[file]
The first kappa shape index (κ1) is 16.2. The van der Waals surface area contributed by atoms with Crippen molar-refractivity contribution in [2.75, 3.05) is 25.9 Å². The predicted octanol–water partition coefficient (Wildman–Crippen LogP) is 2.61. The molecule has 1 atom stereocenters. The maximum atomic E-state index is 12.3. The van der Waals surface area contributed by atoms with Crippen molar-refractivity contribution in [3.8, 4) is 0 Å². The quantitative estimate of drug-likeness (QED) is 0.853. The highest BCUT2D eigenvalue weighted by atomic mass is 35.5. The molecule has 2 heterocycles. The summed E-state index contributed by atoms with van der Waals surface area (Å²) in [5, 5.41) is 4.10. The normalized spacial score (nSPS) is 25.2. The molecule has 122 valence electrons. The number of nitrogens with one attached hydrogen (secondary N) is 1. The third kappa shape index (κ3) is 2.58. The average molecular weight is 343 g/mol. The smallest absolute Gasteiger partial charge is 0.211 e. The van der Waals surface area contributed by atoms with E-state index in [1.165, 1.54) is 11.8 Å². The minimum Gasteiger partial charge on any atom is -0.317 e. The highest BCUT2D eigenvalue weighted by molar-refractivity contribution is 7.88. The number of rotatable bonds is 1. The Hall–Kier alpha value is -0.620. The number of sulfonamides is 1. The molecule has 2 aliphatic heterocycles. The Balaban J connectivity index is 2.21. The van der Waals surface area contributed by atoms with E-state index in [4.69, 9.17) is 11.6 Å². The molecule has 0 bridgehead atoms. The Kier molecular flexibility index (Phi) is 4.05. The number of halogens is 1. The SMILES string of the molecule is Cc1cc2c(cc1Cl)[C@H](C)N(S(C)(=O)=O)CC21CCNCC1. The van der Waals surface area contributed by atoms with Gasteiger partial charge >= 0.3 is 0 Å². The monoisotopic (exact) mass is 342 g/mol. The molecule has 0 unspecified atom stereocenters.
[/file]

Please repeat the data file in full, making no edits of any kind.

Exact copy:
The first kappa shape index (κ1) is 16.2. The van der Waals surface area contributed by atoms with Crippen molar-refractivity contribution in [2.75, 3.05) is 25.9 Å². The predicted octanol–water partition coefficient (Wildman–Crippen LogP) is 2.61. The molecule has 1 atom stereocenters. The maximum atomic E-state index is 12.3. The van der Waals surface area contributed by atoms with Crippen molar-refractivity contribution in [3.8, 4) is 0 Å². The quantitative estimate of drug-likeness (QED) is 0.853. The highest BCUT2D eigenvalue weighted by atomic mass is 35.5. The molecule has 2 heterocycles. The summed E-state index contributed by atoms with van der Waals surface area (Å²) in [5, 5.41) is 4.10. The normalized spacial score (nSPS) is 25.2. The molecule has 122 valence electrons. The number of nitrogens with one attached hydrogen (secondary N) is 1. The third kappa shape index (κ3) is 2.58. The average molecular weight is 343 g/mol. The smallest absolute Gasteiger partial charge is 0.211 e. The van der Waals surface area contributed by atoms with E-state index in [1.165, 1.54) is 11.8 Å². The minimum Gasteiger partial charge on any atom is -0.317 e. The highest BCUT2D eigenvalue weighted by molar-refractivity contribution is 7.88. The number of rotatable bonds is 1. The Hall–Kier alpha value is -0.620. The number of sulfonamides is 1. The molecule has 2 aliphatic heterocycles. The Balaban J connectivity index is 2.21. The van der Waals surface area contributed by atoms with E-state index in [4.69, 9.17) is 11.6 Å². The molecule has 0 bridgehead atoms. The Kier molecular flexibility index (Phi) is 4.05. The number of halogens is 1. The SMILES string of the molecule is Cc1cc2c(cc1Cl)[C@H](C)N(S(C)(=O)=O)CC21CCNCC1. The van der Waals surface area contributed by atoms with Gasteiger partial charge >= 0.3 is 0 Å². The monoisotopic (exact) mass is 342 g/mol. The molecule has 0 unspecified atom stereocenters.